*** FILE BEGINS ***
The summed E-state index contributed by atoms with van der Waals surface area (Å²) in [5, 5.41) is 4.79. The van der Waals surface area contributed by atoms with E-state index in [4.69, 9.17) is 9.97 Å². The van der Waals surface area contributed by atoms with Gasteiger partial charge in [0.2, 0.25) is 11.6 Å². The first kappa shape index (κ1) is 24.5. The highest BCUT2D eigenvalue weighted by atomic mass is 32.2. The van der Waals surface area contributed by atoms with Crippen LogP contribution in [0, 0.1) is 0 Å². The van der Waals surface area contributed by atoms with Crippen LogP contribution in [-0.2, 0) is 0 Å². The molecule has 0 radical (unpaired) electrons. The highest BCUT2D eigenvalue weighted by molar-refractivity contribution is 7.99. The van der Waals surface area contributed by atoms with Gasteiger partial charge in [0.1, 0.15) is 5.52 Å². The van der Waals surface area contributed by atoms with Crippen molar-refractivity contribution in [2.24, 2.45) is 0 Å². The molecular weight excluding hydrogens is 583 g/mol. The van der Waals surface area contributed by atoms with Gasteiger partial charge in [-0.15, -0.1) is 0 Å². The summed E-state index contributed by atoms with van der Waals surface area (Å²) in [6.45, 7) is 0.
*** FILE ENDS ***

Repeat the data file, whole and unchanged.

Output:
The summed E-state index contributed by atoms with van der Waals surface area (Å²) in [5, 5.41) is 4.79. The van der Waals surface area contributed by atoms with E-state index in [4.69, 9.17) is 9.97 Å². The van der Waals surface area contributed by atoms with Gasteiger partial charge in [0.2, 0.25) is 11.6 Å². The first kappa shape index (κ1) is 24.5. The highest BCUT2D eigenvalue weighted by atomic mass is 32.2. The van der Waals surface area contributed by atoms with Crippen LogP contribution in [0, 0.1) is 0 Å². The van der Waals surface area contributed by atoms with Crippen LogP contribution in [-0.2, 0) is 0 Å². The molecule has 0 radical (unpaired) electrons. The highest BCUT2D eigenvalue weighted by molar-refractivity contribution is 7.99. The van der Waals surface area contributed by atoms with Gasteiger partial charge in [0.1, 0.15) is 5.52 Å². The van der Waals surface area contributed by atoms with Crippen molar-refractivity contribution in [2.24, 2.45) is 0 Å². The molecular weight excluding hydrogens is 583 g/mol. The van der Waals surface area contributed by atoms with Gasteiger partial charge in [-0.15, -0.1) is 0 Å². The summed E-state index contributed by atoms with van der Waals surface area (Å²) in [6.45, 7) is 0.